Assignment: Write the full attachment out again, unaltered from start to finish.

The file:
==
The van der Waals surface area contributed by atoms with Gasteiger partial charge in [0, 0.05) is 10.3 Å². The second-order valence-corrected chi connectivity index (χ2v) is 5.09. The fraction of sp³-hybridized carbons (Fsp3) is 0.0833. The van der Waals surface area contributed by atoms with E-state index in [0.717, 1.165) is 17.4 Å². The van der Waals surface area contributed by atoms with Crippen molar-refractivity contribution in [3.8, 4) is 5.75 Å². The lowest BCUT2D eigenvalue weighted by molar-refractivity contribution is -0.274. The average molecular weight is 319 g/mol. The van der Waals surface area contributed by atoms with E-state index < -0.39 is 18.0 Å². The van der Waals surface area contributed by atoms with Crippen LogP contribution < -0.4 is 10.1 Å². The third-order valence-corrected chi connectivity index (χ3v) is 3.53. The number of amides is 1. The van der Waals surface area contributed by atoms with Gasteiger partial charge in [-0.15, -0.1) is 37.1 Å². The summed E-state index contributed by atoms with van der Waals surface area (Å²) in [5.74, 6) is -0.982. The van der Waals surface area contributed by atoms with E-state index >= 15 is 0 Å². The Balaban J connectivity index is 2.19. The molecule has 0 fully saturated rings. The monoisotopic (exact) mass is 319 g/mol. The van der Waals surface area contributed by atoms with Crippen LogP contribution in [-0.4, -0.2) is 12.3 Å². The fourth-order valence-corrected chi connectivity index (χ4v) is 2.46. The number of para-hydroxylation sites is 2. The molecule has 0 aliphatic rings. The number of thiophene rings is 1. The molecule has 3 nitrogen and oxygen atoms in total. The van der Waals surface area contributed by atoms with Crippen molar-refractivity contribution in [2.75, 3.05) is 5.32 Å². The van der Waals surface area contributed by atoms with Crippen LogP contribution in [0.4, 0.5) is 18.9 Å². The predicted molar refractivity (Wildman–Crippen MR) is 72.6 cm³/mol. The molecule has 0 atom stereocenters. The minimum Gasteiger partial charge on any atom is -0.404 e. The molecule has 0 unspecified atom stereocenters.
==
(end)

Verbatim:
The van der Waals surface area contributed by atoms with Gasteiger partial charge in [0, 0.05) is 10.3 Å². The second-order valence-corrected chi connectivity index (χ2v) is 5.09. The fraction of sp³-hybridized carbons (Fsp3) is 0.0833. The van der Waals surface area contributed by atoms with E-state index in [0.717, 1.165) is 17.4 Å². The van der Waals surface area contributed by atoms with Crippen molar-refractivity contribution in [3.8, 4) is 5.75 Å². The lowest BCUT2D eigenvalue weighted by molar-refractivity contribution is -0.274. The average molecular weight is 319 g/mol. The van der Waals surface area contributed by atoms with E-state index < -0.39 is 18.0 Å². The van der Waals surface area contributed by atoms with Crippen LogP contribution < -0.4 is 10.1 Å². The third-order valence-corrected chi connectivity index (χ3v) is 3.53. The number of amides is 1. The van der Waals surface area contributed by atoms with Gasteiger partial charge in [-0.15, -0.1) is 37.1 Å². The summed E-state index contributed by atoms with van der Waals surface area (Å²) in [5.74, 6) is -0.982. The van der Waals surface area contributed by atoms with E-state index >= 15 is 0 Å². The Balaban J connectivity index is 2.19. The molecule has 0 fully saturated rings. The monoisotopic (exact) mass is 319 g/mol. The van der Waals surface area contributed by atoms with Crippen LogP contribution in [-0.4, -0.2) is 12.3 Å². The fourth-order valence-corrected chi connectivity index (χ4v) is 2.46. The number of para-hydroxylation sites is 2. The molecule has 0 aliphatic rings. The number of thiophene rings is 1. The molecule has 3 nitrogen and oxygen atoms in total. The van der Waals surface area contributed by atoms with Crippen molar-refractivity contribution in [2.75, 3.05) is 5.32 Å². The van der Waals surface area contributed by atoms with Crippen LogP contribution in [0.4, 0.5) is 18.9 Å². The predicted molar refractivity (Wildman–Crippen MR) is 72.6 cm³/mol. The molecule has 0 atom stereocenters. The minimum Gasteiger partial charge on any atom is -0.404 e. The molecule has 0 unspecified atom stereocenters.